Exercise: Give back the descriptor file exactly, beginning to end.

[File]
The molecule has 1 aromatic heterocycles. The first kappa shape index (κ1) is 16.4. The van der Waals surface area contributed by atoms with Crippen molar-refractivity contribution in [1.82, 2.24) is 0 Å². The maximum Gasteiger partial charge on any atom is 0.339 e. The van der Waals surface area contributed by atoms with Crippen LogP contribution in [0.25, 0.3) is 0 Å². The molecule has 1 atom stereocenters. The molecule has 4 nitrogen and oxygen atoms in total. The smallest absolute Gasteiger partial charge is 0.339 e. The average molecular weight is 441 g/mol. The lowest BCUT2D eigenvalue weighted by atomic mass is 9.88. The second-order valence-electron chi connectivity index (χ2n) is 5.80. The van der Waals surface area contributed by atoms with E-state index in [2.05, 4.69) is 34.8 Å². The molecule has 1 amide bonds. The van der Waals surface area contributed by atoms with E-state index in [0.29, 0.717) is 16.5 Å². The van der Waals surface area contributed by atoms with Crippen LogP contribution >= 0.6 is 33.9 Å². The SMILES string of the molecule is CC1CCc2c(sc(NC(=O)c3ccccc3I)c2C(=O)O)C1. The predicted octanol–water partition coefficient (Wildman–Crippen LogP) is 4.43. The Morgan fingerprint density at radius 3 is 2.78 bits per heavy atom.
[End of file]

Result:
The molecule has 1 aromatic heterocycles. The first kappa shape index (κ1) is 16.4. The van der Waals surface area contributed by atoms with Crippen molar-refractivity contribution in [1.82, 2.24) is 0 Å². The maximum Gasteiger partial charge on any atom is 0.339 e. The van der Waals surface area contributed by atoms with Crippen LogP contribution in [0.25, 0.3) is 0 Å². The molecule has 1 atom stereocenters. The molecule has 4 nitrogen and oxygen atoms in total. The smallest absolute Gasteiger partial charge is 0.339 e. The average molecular weight is 441 g/mol. The lowest BCUT2D eigenvalue weighted by atomic mass is 9.88. The second-order valence-electron chi connectivity index (χ2n) is 5.80. The van der Waals surface area contributed by atoms with E-state index in [2.05, 4.69) is 34.8 Å². The molecule has 1 amide bonds. The van der Waals surface area contributed by atoms with E-state index in [0.29, 0.717) is 16.5 Å². The van der Waals surface area contributed by atoms with Crippen LogP contribution >= 0.6 is 33.9 Å². The SMILES string of the molecule is CC1CCc2c(sc(NC(=O)c3ccccc3I)c2C(=O)O)C1. The predicted octanol–water partition coefficient (Wildman–Crippen LogP) is 4.43. The Morgan fingerprint density at radius 3 is 2.78 bits per heavy atom.